LINDA JOHNSON-BELL is an active wine journalist and panel judge in England and France and is the former editor-in-chief of Vintage International Magazine. She is a former winner of the Prix Louis Marinier, Bordeaux, for her wine writing. An American by birth, she has lived in England since 1991.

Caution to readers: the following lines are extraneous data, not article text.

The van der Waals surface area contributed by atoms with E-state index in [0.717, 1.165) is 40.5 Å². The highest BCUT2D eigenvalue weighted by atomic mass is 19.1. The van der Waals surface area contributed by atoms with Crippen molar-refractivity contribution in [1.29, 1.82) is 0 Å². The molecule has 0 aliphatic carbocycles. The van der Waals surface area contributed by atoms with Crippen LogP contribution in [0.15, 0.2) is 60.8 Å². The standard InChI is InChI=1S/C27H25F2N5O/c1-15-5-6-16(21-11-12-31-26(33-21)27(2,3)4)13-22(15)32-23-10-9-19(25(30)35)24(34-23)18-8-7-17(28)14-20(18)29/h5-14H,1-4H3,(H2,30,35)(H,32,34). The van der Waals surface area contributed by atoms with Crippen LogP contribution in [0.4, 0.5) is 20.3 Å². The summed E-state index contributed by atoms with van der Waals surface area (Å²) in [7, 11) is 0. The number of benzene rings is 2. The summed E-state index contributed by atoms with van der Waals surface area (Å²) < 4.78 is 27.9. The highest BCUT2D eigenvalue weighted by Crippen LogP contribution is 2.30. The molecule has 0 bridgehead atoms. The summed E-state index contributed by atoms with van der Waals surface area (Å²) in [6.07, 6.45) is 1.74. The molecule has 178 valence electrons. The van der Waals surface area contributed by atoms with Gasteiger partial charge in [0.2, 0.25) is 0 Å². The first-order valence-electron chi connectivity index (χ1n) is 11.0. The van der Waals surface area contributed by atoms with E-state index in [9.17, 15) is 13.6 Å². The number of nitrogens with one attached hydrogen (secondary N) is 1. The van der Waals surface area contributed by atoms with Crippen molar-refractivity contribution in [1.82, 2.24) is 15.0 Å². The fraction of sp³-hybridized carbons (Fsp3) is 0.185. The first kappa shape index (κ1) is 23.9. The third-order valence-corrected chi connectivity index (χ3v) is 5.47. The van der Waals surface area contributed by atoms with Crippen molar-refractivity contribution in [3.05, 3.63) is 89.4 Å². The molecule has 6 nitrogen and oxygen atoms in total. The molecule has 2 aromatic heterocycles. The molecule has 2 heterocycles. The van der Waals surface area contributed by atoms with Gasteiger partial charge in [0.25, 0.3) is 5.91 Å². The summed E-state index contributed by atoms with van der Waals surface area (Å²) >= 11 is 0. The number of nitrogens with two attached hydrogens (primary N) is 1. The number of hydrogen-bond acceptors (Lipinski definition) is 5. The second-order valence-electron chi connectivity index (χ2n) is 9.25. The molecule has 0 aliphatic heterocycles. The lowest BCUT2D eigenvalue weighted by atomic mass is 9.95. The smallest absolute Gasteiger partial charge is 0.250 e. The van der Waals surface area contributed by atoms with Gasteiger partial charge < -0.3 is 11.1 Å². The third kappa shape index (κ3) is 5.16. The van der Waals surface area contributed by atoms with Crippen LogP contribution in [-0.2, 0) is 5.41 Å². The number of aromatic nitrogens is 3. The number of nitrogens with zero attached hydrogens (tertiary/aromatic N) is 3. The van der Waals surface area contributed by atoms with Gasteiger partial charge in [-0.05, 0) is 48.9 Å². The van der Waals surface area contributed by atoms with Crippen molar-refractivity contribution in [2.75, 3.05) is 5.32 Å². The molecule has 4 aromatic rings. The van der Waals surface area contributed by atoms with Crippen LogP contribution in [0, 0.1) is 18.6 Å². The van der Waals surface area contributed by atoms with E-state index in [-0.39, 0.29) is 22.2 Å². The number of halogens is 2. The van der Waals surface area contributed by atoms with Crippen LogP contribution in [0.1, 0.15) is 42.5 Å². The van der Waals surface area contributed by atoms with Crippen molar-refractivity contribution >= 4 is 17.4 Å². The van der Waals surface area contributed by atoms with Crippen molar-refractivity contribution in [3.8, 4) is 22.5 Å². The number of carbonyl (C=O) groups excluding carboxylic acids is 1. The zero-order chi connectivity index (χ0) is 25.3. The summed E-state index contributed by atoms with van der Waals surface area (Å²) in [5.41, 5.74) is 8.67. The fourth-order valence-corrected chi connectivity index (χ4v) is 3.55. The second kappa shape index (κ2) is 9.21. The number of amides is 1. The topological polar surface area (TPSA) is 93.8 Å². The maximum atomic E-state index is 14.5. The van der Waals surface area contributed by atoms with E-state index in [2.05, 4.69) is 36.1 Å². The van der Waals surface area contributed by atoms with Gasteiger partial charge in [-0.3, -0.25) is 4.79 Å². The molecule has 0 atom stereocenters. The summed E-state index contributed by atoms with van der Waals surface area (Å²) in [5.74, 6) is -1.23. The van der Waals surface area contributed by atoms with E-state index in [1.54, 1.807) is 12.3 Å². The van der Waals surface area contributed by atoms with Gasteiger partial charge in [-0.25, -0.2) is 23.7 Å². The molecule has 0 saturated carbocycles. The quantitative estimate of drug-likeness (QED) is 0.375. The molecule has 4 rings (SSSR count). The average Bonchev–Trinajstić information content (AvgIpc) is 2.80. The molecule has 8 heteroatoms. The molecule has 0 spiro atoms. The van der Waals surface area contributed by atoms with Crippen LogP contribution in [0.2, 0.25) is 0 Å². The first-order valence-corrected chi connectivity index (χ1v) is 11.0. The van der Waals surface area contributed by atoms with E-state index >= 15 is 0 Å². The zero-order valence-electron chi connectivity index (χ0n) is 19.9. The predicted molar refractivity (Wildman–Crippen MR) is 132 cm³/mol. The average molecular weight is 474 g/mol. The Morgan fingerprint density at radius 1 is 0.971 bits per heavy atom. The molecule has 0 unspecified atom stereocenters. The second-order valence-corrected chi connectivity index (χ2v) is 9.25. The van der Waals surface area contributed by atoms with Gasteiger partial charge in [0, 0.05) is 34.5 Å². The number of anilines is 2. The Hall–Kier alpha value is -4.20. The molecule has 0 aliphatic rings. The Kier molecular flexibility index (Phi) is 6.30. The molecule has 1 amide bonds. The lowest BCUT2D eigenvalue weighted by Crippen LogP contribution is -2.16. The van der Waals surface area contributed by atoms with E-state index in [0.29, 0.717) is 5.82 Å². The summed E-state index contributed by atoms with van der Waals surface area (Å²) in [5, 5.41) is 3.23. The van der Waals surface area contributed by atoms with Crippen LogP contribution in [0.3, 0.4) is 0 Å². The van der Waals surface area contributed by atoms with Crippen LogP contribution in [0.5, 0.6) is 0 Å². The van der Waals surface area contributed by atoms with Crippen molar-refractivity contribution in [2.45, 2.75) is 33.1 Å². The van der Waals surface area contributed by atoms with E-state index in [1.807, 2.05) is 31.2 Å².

This compact and comprehensive work rejects the notion that pairing wine with food is as simplistic as matching red with meat and white with chicken. Rather, it is a dish's flavors-sweet, sour, spicy, and salty-that must guide wine selection. Using this premise, Johnson-Bell, a wine journalist and panel judge, has written a handy guide explaining the tastes and aromas of wine and food and how this knowledge enhances the enjoyment of both. While much of the material has been seen before-e.g., charts of wine smells and varietals-this book makes excellent and unique contributions: a fairly exhaustive cross-referencing of wines and their perfect gastronomical partners (including cheeses and mushrooms), a table matching herbs and spices with wines, and the admission that, in the final analysis, champagne goes with anything. Useful for everyone from beginning oenophiles to restaurateurs, this is a highly recommended bargain for all collections. Library Journal Much has been written about the interrelationships between food and wine. Johnson-Bell approaches the subject from the perspective of a consumer for whom wine is the central focus. The point of matching foods to wines is primarily one of personal taste, but there are some general guidelines to prevent unpleasant clashing of flavors. As the author points out, the growing popularity of non-European cuisines has made food-wine matching even more problematic. Nevertheless, there are some thoughtful ways to go about picking a wine to accompany those enchiladas or that pad thai. Johnson-Bell writes clearly about how food flavors affect the way wine is perceived and vice versa. For those who want simply some prescriptive advice, this book offers long lists of foods matched to appropriate wines. Her tables of wine names and the grapes that go into them are also useful for reference. Booklist The superlative precision provided in Pairing Wine and Food should serve to blur the divisiveness often found between foodies and grape nuts. At its best, the palate game (played by both food and wine lovers) requires the most honed tasting skills backed by a prodigious memory. Johnson-Bell has contributed a splendid resource for the novice and expert. Foreword Magazine